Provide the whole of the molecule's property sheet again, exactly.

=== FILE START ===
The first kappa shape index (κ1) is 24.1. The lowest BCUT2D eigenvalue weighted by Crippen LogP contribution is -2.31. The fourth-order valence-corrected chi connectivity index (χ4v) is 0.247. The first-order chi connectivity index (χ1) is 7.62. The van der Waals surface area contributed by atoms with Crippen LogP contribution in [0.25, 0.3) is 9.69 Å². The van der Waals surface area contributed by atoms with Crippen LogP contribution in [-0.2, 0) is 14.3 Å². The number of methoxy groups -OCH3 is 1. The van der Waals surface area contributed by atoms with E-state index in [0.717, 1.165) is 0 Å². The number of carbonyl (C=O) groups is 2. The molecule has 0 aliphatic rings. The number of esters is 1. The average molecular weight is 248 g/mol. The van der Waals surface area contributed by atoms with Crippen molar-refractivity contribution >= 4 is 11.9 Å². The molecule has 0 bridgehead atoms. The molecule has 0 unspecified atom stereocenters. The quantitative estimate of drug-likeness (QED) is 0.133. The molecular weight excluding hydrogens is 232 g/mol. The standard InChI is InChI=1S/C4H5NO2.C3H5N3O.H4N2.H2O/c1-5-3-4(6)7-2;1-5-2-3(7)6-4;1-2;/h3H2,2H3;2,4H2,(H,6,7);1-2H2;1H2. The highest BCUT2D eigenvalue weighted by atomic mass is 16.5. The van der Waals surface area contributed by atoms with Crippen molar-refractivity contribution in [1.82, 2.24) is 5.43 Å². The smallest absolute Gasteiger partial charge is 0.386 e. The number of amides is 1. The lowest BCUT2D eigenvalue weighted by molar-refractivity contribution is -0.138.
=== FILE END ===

The first kappa shape index (κ1) is 24.1. The lowest BCUT2D eigenvalue weighted by Crippen LogP contribution is -2.31. The fourth-order valence-corrected chi connectivity index (χ4v) is 0.247. The first-order chi connectivity index (χ1) is 7.62. The van der Waals surface area contributed by atoms with Crippen LogP contribution in [0.25, 0.3) is 9.69 Å². The van der Waals surface area contributed by atoms with Crippen LogP contribution in [-0.2, 0) is 14.3 Å². The number of methoxy groups -OCH3 is 1. The van der Waals surface area contributed by atoms with E-state index in [0.717, 1.165) is 0 Å². The number of carbonyl (C=O) groups is 2. The molecule has 0 aliphatic rings. The number of esters is 1. The average molecular weight is 248 g/mol. The van der Waals surface area contributed by atoms with Crippen molar-refractivity contribution >= 4 is 11.9 Å². The molecule has 0 bridgehead atoms. The molecule has 0 unspecified atom stereocenters. The quantitative estimate of drug-likeness (QED) is 0.133. The molecular weight excluding hydrogens is 232 g/mol. The standard InChI is InChI=1S/C4H5NO2.C3H5N3O.H4N2.H2O/c1-5-3-4(6)7-2;1-5-2-3(7)6-4;1-2;/h3H2,2H3;2,4H2,(H,6,7);1-2H2;1H2. The highest BCUT2D eigenvalue weighted by atomic mass is 16.5. The van der Waals surface area contributed by atoms with Crippen molar-refractivity contribution in [1.82, 2.24) is 5.43 Å². The smallest absolute Gasteiger partial charge is 0.386 e. The number of amides is 1. The lowest BCUT2D eigenvalue weighted by molar-refractivity contribution is -0.138.